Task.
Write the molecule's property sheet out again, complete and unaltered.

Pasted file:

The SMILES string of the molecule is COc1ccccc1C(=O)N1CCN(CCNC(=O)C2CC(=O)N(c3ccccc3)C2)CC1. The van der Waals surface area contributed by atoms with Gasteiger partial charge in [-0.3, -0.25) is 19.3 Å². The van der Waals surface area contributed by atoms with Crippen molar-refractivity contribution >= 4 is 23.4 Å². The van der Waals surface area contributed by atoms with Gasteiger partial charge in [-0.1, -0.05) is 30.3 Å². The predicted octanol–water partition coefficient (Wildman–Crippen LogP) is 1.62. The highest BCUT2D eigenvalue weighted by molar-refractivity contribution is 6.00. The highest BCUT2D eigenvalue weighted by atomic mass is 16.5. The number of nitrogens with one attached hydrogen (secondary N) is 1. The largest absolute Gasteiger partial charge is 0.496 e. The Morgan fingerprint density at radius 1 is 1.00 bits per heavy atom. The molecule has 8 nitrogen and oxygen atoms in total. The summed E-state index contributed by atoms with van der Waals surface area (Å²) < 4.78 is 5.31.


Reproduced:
The SMILES string of the molecule is COc1ccccc1C(=O)N1CCN(CCNC(=O)C2CC(=O)N(c3ccccc3)C2)CC1. The van der Waals surface area contributed by atoms with Gasteiger partial charge in [-0.3, -0.25) is 19.3 Å². The van der Waals surface area contributed by atoms with Crippen molar-refractivity contribution >= 4 is 23.4 Å². The van der Waals surface area contributed by atoms with Gasteiger partial charge in [-0.1, -0.05) is 30.3 Å². The predicted octanol–water partition coefficient (Wildman–Crippen LogP) is 1.62. The highest BCUT2D eigenvalue weighted by molar-refractivity contribution is 6.00. The highest BCUT2D eigenvalue weighted by atomic mass is 16.5. The number of nitrogens with one attached hydrogen (secondary N) is 1. The largest absolute Gasteiger partial charge is 0.496 e. The Morgan fingerprint density at radius 1 is 1.00 bits per heavy atom. The molecule has 8 nitrogen and oxygen atoms in total. The summed E-state index contributed by atoms with van der Waals surface area (Å²) < 4.78 is 5.31.